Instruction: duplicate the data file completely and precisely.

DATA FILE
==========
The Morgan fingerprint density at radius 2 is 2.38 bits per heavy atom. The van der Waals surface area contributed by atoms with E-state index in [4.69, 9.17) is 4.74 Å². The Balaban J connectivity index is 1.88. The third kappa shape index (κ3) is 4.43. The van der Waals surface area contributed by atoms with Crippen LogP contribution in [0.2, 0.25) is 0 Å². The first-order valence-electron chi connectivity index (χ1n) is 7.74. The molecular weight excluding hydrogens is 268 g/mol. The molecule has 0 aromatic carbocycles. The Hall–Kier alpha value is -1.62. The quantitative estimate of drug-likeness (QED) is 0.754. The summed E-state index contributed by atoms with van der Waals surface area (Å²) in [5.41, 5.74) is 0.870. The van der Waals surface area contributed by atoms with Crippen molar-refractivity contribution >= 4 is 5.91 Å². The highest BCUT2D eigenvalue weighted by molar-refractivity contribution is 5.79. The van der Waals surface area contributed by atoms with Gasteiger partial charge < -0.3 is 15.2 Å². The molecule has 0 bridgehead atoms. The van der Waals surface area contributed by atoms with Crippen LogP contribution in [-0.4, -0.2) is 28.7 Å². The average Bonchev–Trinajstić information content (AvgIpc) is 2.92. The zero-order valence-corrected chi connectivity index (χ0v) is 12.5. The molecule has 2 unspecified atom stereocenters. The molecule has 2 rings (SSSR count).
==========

The Morgan fingerprint density at radius 2 is 2.38 bits per heavy atom. The van der Waals surface area contributed by atoms with E-state index in [4.69, 9.17) is 4.74 Å². The Balaban J connectivity index is 1.88. The third kappa shape index (κ3) is 4.43. The van der Waals surface area contributed by atoms with Crippen LogP contribution in [0.2, 0.25) is 0 Å². The first-order valence-electron chi connectivity index (χ1n) is 7.74. The molecular weight excluding hydrogens is 268 g/mol. The molecule has 0 aromatic carbocycles. The Hall–Kier alpha value is -1.62. The quantitative estimate of drug-likeness (QED) is 0.754. The summed E-state index contributed by atoms with van der Waals surface area (Å²) in [5.41, 5.74) is 0.870. The van der Waals surface area contributed by atoms with Crippen molar-refractivity contribution >= 4 is 5.91 Å². The highest BCUT2D eigenvalue weighted by molar-refractivity contribution is 5.79. The van der Waals surface area contributed by atoms with Gasteiger partial charge < -0.3 is 15.2 Å². The molecule has 0 bridgehead atoms. The van der Waals surface area contributed by atoms with Crippen LogP contribution in [-0.4, -0.2) is 28.7 Å². The average Bonchev–Trinajstić information content (AvgIpc) is 2.92. The zero-order valence-corrected chi connectivity index (χ0v) is 12.5. The molecule has 2 unspecified atom stereocenters. The molecule has 2 rings (SSSR count).